Hartford Seminary Is A Key Organizer for President’s Interfaith Campus Challenge

Hartford Seminary will again play an important role in the President’s Interfaith and Community Service Campus Challenge taking place from Sept. 20-24  in Washington, D.C.

The theme for the 2016 conference is Where Do We Go From Here? More than 400 higher education institutions have responded to the President’s Challenge since 2011, and 2016’s event is a final opportunity for students, staff, and administrators to share experiences, learn from experts, and meet Obama Administration officials who share a commitment to interfaith engagement and community service.

The U.S. Department of Education describes the event as a way for institutions with long traditions in interfaith work and community service to help those that are developing such programs. It’s also a time to honor and celebrate the interfaith and community service work going on across the country and to help students develop skills they can bring to this work in the future.

In 2015, President Obama sought to incorporate an international component into the President’s Challenge. Hartford Seminary and Georgetown University were charged with finding outstanding interfaith leaders of seminaries, universities, and organizations to be a part of the challenge.

In its second year of participation, Hartford Seminary selected 20 participants from around the world, including four students from among the graduates of its International Peacemaking Program.

The first two days of the Challenge focus on international issues. Participants will discuss interfaith topics such as the refugee crisis and extremism on a global scale. The group will also visit the White

President Heidi Hadsell speaks at the President's Challenge in 2015.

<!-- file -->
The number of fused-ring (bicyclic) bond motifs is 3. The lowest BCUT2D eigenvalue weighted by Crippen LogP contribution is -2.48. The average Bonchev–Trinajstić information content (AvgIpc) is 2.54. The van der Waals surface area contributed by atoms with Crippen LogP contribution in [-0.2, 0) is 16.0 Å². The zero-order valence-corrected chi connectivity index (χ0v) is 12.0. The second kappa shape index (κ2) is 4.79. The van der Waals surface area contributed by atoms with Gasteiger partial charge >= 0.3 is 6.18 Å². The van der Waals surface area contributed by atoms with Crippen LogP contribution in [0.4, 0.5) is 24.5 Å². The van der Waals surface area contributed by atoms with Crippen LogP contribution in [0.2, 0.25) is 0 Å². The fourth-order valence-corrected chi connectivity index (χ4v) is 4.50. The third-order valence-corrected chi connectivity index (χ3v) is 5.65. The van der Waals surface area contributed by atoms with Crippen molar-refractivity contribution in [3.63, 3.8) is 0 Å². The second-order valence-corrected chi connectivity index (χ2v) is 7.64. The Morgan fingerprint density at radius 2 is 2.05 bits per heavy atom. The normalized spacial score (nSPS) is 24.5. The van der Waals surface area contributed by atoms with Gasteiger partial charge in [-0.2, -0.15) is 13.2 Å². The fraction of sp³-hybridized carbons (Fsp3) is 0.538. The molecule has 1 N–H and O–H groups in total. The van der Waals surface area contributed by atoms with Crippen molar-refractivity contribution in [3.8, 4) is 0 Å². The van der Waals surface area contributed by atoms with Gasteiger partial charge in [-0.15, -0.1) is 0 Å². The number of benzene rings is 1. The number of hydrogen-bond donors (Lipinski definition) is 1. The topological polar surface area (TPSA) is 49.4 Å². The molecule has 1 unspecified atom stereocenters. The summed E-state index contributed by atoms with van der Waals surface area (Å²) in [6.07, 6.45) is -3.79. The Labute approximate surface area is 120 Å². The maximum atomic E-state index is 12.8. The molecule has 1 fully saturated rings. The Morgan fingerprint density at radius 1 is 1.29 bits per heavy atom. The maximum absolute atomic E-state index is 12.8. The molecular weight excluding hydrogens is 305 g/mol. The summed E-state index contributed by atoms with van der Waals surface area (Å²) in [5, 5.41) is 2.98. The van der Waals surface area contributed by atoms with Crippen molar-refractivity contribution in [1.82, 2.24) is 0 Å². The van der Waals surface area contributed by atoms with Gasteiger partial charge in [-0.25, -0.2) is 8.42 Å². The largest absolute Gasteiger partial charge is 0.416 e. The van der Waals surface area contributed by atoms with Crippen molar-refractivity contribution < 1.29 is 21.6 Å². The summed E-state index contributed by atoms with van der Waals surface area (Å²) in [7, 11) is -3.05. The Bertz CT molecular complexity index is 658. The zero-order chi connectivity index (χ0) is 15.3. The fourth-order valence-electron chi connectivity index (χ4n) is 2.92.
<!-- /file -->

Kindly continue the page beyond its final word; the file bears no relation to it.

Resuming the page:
President Heidi Hadsell speaks at the President’s Challenge in 2015.

House and several embassies. Plenary and breakout sessions that include both the international and domestic participants will take place for the final two days at Gallaudet University.

In addition to coordinating the visits of the international participants, Hartford Seminary has been working with Georgetown to create the breakouts, plenaries, discussion topics and schedules for the international portion of the program, as well as helping to plan the overall event.

Hartford Seminary student Allen Joseph, who completed the International Peacemaking Program in 2016, is also doing a research project to see what President’s Challenge participants take away and how they apply it back to their institutions. He will be publishing a blog and including his interviews on the International President’s Challenge webpage.

The President’s Interfaith and Community Service Campus Challenge is a joint project of the U.S. Department of Education Center for Faith-based and Neighborhood Partnerships,  the White House, and the Corporation for National and Community Service.

For more information on the program, visit this website.




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